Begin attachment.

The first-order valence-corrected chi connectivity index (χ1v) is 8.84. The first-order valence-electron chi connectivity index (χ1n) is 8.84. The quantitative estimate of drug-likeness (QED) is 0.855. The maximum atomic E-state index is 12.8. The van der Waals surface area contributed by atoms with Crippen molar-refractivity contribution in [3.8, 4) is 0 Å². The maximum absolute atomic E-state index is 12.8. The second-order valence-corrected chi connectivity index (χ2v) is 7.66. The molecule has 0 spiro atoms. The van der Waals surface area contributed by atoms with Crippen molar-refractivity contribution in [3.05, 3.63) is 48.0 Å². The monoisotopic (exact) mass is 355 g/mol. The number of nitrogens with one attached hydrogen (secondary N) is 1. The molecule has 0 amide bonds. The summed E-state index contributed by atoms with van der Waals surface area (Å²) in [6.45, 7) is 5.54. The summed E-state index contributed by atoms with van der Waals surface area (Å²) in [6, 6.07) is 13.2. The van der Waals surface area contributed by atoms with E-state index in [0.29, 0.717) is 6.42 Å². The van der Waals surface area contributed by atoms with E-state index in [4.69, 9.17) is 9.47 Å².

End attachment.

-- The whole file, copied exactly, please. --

The first-order valence-corrected chi connectivity index (χ1v) is 8.84. The first-order valence-electron chi connectivity index (χ1n) is 8.84. The quantitative estimate of drug-likeness (QED) is 0.855. The maximum atomic E-state index is 12.8. The van der Waals surface area contributed by atoms with Crippen molar-refractivity contribution in [3.8, 4) is 0 Å². The maximum absolute atomic E-state index is 12.8. The second-order valence-corrected chi connectivity index (χ2v) is 7.66. The molecule has 0 spiro atoms. The van der Waals surface area contributed by atoms with Crippen molar-refractivity contribution in [3.05, 3.63) is 48.0 Å². The monoisotopic (exact) mass is 355 g/mol. The number of nitrogens with one attached hydrogen (secondary N) is 1. The molecule has 0 amide bonds. The summed E-state index contributed by atoms with van der Waals surface area (Å²) in [6.45, 7) is 5.54. The summed E-state index contributed by atoms with van der Waals surface area (Å²) in [6, 6.07) is 13.2. The van der Waals surface area contributed by atoms with E-state index in [0.29, 0.717) is 6.42 Å². The van der Waals surface area contributed by atoms with E-state index in [4.69, 9.17) is 9.47 Å².